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Wednesday, August 17, 2011

RFO Post of the Month Nominees

So I recently volunteered to write a blog post on the RevitForum Post of the Month nominees. Since this is the initial post I have been thinking about how to set this up. There are generally two kind of nominees:

1. Initial postings with tips and/or tricks.
2. Responses to a problem posted by someone else.

So the first one will be easy to handle. But reading back the different nominees, there might be a problem since our threads have a way of swirling into different directions from the original post. But let's give it a try anyway. Nominees are in random order and this blog is written while trying to be as unprejudiced as possible.
As for the nominees: if you feel I misunderstood or wrote anything that doesn't do justice to your post in any way, please don't hesitate to contact me. You probably know where to find me...

There's a huge problem with setting up sheets in Revit: it's very difficult to align Views and View Titles. This is partly solved by the introduction of the Guide Grid in Revit 2012, but this method has it's limitations. One major being that you still need to place the View Title on sight.
In this post Scott gives a tutorial on how to create and use a Detail View and View Title that has the View Title automatically jump to the correct position on the sheet without having to eyeball it. Further more, sample files are provided.

Schedules are a very strong feature in Revit. Their most common use is generating quantities for the modelled elements. But what if a building model has families with inconsistent usage of parameters, for instance multiple window families that all have different parameters for the width. Your schedules are bound to be a huge mess, since it's impossible to get all the "widths" into one column.
For this, there is a tiny checkbox in the Schedule properties dialogue box which let you, just for this project, push parameters between different families without having to actually edit the families.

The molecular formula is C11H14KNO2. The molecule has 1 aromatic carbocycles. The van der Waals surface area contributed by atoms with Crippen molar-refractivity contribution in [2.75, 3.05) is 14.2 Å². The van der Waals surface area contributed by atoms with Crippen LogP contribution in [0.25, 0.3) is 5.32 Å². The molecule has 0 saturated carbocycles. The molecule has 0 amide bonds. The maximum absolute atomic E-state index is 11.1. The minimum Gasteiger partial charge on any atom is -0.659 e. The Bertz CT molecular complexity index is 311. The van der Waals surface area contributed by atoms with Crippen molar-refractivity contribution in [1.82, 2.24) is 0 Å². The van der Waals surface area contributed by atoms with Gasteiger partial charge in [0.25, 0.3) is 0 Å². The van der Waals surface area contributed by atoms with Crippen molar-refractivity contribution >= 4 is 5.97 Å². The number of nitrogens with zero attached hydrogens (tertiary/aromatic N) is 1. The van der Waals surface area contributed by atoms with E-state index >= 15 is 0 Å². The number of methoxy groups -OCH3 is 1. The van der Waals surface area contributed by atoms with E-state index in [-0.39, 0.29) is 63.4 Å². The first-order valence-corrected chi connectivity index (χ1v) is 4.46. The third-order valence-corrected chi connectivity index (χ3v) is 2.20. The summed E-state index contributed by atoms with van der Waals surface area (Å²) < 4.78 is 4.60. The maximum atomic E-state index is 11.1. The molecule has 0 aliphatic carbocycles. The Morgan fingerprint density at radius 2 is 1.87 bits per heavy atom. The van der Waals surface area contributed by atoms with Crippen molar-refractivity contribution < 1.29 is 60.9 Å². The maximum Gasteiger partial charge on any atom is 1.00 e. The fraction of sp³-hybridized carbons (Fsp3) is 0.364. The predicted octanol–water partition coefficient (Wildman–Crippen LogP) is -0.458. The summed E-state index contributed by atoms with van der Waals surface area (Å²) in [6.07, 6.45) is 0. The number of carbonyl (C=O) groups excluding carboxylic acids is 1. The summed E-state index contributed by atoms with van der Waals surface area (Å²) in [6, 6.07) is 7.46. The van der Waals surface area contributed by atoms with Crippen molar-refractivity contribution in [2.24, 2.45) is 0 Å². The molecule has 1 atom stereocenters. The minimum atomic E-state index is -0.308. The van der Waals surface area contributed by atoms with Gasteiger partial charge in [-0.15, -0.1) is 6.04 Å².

The question raised in this thread is how to show Property Lines in section views. Since they really are 2d components you cannot visualise them in section views. To add to the complexity the solution needed to also work when the Property Line is not cut perpendicularly and the graphical representation needed to be adjustable, ruling out a lot of options.
Steve came up with a solution using Masses for this, which complies to all demands and added some functionality.

The thread started with a general tip on why Grids sometimes do not show up on a certain level. Mr Spot added a comment explaining on how to use a Scope box in a 3D view to regulate the control of Grids, Level Annotations and entire View Extents for the entire project in one simple action.

The original post was asking for a way to change a Plan Detail Callout type from Plan View to Detail View. As it was pretty soon clear this cannot be done, the thread evolved into a discussion about the pro's and cons about the different ways to setup detail views and which type to use.
CBukowski came up with a thorough analysis of the way the View Depth and Cut Plane works for Detail Callouts. He stipulated that View Depths of these Callouts is defined by their parent View and explains what happens if the Parent View gets deleted.

Following up on different previous threads regarding the conversion of Revit projects to 3D Max using the fbx export Gaby424 wrote up a thorough tutorial on how to properly setup your export from Revit and import in Max in a way that you can reuse the materials and textures in Max (or replace them without any problems).

There have been quite a few threads regarding the speckles appearing on surfaces with a painted material when rendering in Revit. Sdbrownia did some testing with the Paint materials and posted his findings here.

Following up on another thread, mdradvies posted a tutorial on how to align Wall Sweeps with other Revit components in 3D, which is a more precise method of controlling the extents of the Sweep then simply dragging the blue dots at the end of a Sweep.

The thread started out as a simple question on how to create a roof with two different plate heights but as it seemed later on this problem wasn't all that easy to fix. mark b accomplished this at last and provided the correct roof AND a tutorial on how to create it as an attachment in his posting, along with some tips and tricks on how to set up roofs in Revit.

A remark showing a hint of frustration on the difficulties in implementing a different approach of building projects in a thread that was dedicated to the new annotation options for 3D Views in Revit 2012.

So here they are. Some required more explaining than others. All nominees are located in threads well worth the reading. Off course, anyone reading this is also going to click through into the postings... Please let your preferences be known by voting here for your favourite post!!!


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